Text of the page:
Daniel Warren Johnson, on my top 7 last year because of his written/drawn work, Wonder Woman: Dead Earth, makes a return here to the perfect character for his dynamic style and sci-fi chops. A master of balancing epic moments with emotional storytelling, he can bring it when you need a firefight or a fistfight, and he can bring it when you need a quiet moment, or an argument between two friends and their strained relationship.
He is joined by Mike Spicer, his frequent collaborator, who's favorite color must be the orange of the heart of the sun, because every time that color shows up, it is blinding. His blues are deep and his yellows are peaceful, and he perfectly sets the mood in every single issue, executing flashbacks with grace, nailing every quiet, lonely moment, and destroying characters on panel in phenomenally colored action scenes.
By the end, Bill is changed, and he is left pondering the eternal question: "what now?" What do you do after seeking a great change and having it in your hands? Can you recognize your reflection in the mirror? Are you happy, now?
A perfect, emotional, exciting miniseries that stands on its own as one of the greatest character studies in Marvel Comics. It is collected in trade paperback, and I cannot recommend it enough.
Like last year, there were too many comics great comics this year and I couldn't not mention a few others that stood out, as well as revisiting the follow-up to my number 1 from last year.
Coda - Inferno
Writer: Jonathan Hickman
Artists: Valerio Schiti, Stefano Caselli, RB Silva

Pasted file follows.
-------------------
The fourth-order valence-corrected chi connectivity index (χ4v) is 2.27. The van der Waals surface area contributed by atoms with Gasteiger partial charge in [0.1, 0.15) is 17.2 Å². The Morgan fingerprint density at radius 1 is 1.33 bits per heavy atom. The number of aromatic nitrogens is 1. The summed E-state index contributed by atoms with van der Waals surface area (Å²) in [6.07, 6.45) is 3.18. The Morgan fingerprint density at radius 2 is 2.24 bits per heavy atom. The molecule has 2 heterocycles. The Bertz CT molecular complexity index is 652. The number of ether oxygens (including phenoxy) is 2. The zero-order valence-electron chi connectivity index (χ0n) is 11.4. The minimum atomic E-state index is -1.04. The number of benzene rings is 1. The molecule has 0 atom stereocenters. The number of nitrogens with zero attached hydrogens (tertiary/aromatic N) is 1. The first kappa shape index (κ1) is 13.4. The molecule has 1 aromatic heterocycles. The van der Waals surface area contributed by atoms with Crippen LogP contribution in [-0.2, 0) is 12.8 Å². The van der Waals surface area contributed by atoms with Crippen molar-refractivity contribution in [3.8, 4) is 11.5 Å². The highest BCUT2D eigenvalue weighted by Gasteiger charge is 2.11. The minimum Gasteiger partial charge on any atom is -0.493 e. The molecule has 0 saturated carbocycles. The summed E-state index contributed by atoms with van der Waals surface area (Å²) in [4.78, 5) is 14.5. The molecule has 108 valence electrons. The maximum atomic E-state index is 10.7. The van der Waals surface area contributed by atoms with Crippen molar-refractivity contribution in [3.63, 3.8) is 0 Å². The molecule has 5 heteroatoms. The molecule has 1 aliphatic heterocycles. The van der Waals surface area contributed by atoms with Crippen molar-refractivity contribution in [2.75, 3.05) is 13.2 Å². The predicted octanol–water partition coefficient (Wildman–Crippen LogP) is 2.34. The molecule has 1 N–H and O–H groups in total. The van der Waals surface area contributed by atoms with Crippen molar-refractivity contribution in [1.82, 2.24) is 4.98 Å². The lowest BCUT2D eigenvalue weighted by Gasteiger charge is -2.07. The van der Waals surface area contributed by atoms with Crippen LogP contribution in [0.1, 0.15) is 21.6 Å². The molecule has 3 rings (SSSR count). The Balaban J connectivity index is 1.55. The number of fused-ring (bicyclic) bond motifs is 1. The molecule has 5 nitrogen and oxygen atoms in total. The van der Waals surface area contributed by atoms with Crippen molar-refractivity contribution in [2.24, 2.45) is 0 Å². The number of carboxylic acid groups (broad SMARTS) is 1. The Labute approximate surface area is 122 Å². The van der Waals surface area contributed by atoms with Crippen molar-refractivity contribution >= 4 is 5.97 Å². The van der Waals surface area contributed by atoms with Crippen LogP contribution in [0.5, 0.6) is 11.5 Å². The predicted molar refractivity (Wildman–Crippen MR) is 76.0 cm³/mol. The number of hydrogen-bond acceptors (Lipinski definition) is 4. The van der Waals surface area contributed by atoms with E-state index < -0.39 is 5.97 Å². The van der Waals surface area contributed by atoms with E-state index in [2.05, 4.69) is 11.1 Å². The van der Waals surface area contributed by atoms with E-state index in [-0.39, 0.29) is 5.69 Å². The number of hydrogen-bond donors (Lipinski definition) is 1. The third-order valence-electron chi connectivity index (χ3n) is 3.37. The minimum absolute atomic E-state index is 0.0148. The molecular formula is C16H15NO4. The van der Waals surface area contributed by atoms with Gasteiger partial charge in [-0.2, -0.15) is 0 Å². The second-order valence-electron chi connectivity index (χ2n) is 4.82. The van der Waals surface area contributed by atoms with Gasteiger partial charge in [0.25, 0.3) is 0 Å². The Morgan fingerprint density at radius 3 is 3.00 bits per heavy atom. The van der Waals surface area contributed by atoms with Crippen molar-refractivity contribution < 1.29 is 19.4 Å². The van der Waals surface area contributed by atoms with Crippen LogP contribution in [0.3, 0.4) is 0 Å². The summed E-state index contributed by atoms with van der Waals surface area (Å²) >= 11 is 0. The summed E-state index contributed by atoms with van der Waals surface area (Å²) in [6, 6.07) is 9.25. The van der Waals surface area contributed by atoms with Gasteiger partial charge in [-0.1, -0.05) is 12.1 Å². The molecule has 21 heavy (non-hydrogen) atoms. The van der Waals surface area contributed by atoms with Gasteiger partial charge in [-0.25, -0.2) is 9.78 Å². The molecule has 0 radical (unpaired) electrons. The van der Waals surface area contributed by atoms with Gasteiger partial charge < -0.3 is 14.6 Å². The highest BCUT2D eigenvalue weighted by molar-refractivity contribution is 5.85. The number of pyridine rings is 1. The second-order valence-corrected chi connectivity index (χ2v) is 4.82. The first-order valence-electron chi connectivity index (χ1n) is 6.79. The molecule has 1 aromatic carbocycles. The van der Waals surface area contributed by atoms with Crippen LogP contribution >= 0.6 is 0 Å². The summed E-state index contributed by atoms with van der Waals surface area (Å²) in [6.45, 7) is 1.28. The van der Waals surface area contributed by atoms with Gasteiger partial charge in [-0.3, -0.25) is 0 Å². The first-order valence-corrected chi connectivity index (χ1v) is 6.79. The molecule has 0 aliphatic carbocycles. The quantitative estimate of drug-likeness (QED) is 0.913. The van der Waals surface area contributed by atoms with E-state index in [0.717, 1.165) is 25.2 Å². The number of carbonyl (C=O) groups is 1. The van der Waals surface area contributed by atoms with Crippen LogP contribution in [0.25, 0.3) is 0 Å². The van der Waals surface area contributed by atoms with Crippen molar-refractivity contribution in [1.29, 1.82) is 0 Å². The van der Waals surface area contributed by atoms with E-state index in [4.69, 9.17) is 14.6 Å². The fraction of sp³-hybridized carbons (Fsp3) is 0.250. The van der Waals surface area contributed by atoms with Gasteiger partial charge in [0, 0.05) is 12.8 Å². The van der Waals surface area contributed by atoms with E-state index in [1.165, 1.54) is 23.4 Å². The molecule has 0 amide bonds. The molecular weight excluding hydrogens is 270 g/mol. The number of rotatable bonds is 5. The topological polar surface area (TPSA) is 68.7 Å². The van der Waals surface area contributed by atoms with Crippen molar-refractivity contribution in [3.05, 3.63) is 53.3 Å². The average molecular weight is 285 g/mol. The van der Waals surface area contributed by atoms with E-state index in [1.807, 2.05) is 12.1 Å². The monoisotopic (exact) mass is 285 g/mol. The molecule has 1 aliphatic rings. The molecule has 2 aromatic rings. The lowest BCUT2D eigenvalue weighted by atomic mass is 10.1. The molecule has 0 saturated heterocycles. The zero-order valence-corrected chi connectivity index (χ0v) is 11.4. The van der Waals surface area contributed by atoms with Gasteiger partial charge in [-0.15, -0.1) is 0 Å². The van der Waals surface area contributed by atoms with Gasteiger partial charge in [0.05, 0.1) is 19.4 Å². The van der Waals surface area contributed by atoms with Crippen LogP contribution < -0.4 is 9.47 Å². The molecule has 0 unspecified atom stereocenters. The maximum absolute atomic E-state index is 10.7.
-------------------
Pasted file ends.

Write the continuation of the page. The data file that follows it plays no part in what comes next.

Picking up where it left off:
Last year, my #1 was X of Swords, the climax of the previous year of post-House of X/Powers of X X-Men comics (called the Dawn of X). Unfortunately, due to shipping delays, Inferno won't be completed until January and I wouldn't feel right ranking it as the climax of the last year of comics (called the Reign of X). However, it is still eXcellent, with Hickman following the threads of HoX/PoX and bringing bold new twists. The some of best artists of the X-Men run return to make this book look spectacular. I look forward to its conclusion and the following year (called the Destiny of X) and how Hickman's world will go on while he takes a much-deserved break.
7 - Dark Knights of Steel
Writer: Tom Taylor
Artist: Yasmine Putri
Tom Taylor is well known for his Elseworlds. DCeased, Injustice, he's even got Dark Ages over at Marvel. DKOS is, of course, a medieval fantasy take on the DCU, with some clever twists (the name becomes clear in the first issue) and beautiful art by Yasmine Putri. So far only two issues have been released, though I have had the privilege of reading the third (perks of the job) and I have to stress if you haven't already, add it to your pull. I can't wait to see where this goes.
6 - Karmen
Writer/Artist: Guillem March
Content Warning: Suicide, Self-Harm.